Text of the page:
Having that in which we trusted shaken is messy business, and it is painful. Broken bits fly. But we need not lose everything. We can tell the Lord, "not my self-righteousness, but Yours; not my understanding, but Yours; not my will, but Yours. And I'll leave behind all my acts of uncleanness." Our trust that He is good will be rewarded, and like the men in the fiery furnace (Daniel 3) we will lose only that which was bondage for us.

Friday, March 13, 2020

A Few Thoughts on Fear

It seems the first stage of corona virus infection is the spread of fear. If you spend any time on Facebook or other social media, or even any humans at all, you've already probably witnessed people taking up positions. I've seen people emote, learn, educate, change, grow, plan... and mostly try really hard to keep laughing.

This is new territory for us. That alone can be enough to make people afraid.

This morning as I prayed Office of Readings, I read from Exodus about Moses receiving the covenant from God on Mout Sinai. There was some fear built into this process for the People of God. The threat God told Moses to pass on to the people was that no one should approach the mountain, and if they did, they were to be stoned to death or shot with arrows. Their signal was to be the ram's horn. When they heard that ram's horn, and then only, they could approach.

Think of it: we hear that God purposefully struck fear into the hearts of his people.

St. Irenaeus explains why this was the case: "He made them afraid as they listened, to warn them not to hold their Creator in contempt."

  1. the feeling that a person or a thing is beneath consideration, worthless, or deserving scorn.

As Irenaeus sees it, God was training his people to give him the consideration he deserves. Why? because God is an insecure egomaniac? Of course not. We need to give God due consideration because he is our origin, our Creator. Without giving him his proper due, his proper worship, we are serious out of tune with ourselves and we fall short of that for which we were created. If we don't worship, we are dysfunctional. It's for our good.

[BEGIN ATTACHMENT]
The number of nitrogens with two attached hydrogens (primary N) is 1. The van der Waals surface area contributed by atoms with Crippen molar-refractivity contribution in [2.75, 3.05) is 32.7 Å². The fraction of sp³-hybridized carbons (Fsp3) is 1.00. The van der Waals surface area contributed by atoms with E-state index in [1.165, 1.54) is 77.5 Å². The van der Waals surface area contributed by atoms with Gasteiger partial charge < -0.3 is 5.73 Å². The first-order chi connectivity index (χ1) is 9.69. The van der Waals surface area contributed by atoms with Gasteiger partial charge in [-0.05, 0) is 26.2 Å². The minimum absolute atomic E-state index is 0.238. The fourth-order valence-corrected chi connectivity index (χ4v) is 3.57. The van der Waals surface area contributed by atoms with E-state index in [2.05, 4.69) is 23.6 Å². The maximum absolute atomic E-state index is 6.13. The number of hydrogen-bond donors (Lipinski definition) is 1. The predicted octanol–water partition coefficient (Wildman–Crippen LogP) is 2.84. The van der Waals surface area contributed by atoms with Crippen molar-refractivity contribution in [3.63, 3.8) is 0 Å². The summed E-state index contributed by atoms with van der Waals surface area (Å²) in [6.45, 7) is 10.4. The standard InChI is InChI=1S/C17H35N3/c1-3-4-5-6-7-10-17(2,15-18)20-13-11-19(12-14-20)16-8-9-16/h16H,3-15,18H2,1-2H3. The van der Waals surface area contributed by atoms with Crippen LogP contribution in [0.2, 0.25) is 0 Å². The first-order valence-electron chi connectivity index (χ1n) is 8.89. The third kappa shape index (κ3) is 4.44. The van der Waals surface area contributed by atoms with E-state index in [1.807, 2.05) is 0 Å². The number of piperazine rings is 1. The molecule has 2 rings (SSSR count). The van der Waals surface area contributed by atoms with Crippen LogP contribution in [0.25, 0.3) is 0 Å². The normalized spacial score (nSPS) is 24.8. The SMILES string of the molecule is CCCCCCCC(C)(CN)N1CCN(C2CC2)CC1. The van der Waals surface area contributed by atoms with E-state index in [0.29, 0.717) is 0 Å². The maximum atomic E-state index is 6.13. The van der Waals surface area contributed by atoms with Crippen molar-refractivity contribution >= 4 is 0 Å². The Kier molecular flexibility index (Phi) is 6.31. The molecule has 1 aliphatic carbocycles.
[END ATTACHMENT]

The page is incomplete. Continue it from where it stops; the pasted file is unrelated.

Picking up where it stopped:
Fear, therefore, like all things we can feel, should be our servant. In this case of the corona virus, it is not a bad thing for fear to move us to prepare, if not for ourselves, then to be able to serve the vulnerable around us who don't have means, who won't necessarily be able to care for themselves, and who will suffer. Use the precautions that scientists advise to flatten the curve. Become more aware of the needs people have, if we tend to be on the dull side of thinking about others.

Fear, however, should not be our master, nor our enemy that we desperately try to beat away from us. Allow fear to do its necessary work, then bring it to Jesus, to Perfect Love, who casts it out. Pushing down fear, refusing to feel it, will create the panic that harms. Don't refuse God's servant. Don't forget it is ONLY God's servant. God is the master. Let him be that. Trust him, and entrust all of your concerns to him.

Therefore, put on the armor of God, that you may be able to resist on the evil day and, having done everything, to stand. Ephesians 6:13

Thursday, January 09, 2020


Recently I had a revelation about how much I both need and love silence.

The silence I love and need is more than the lack of sounds reverberating around me, although that is a good start. Silence, or within the silence I am drawn to and crave, there is a presence. The French OCDS talk about it a bit here. This silence is primarily a meeting place. It is a place where I meet God, or at least I am available to be met, should He desire to make his constant presence with me felt and sensible. It is me tuned in, tuned away from distraction, setting all the clatter aside.

Some people surround themselves with clatter, hug it to themselves, and panic if they are without it for a moment. This wearies me, saddens me, drains me.

But it isn't only about sounds: music, TV, radio, talking, "white noise," and so forth.

Thoughts make noise. My thoughts aren't as noisy as they used to be, and I don't find them demanding or deserving of the same attention they once did. It probably is why I don't blog as much as I used to.

But speaking of blogging, I have also known the state where I have to say something in order to enter into this silence. It's like another presence will stand in the middle of my heart and clear its throat until I pay attention to it, say or write the words to the one I need to say or write them to, thereby dismissing or rather dispatching this presence to go where it needs to go. And then I also can go where I need to go, which is into silence.

This silence is also linked to solitude. And since I am re-working this clunky English language to be able to express the state of my soul, I will also re-work the word solitude. I don't necessarily mean by solitude a state of being alone. I definitely do not mean by it a state of being lonely. I think of it more as a state of there being one present. Only one being is present. It is more of an idea of union, or communion, than of isolation. If I am in solitude with you, I am at complete peace, and your presence speaks and ministers peace to me, and I to you. In this peace, we are united, one, and more importantly it is a communion with the One who fills the silence. It is actually the most heavy, profound presence rather than some kind of lonely state. In this way, I think heaven would actually be perfect solitude (communion) and perfect silence (presence).

So I need and love heaven. Yeah, it always comes down to that, doesn't it.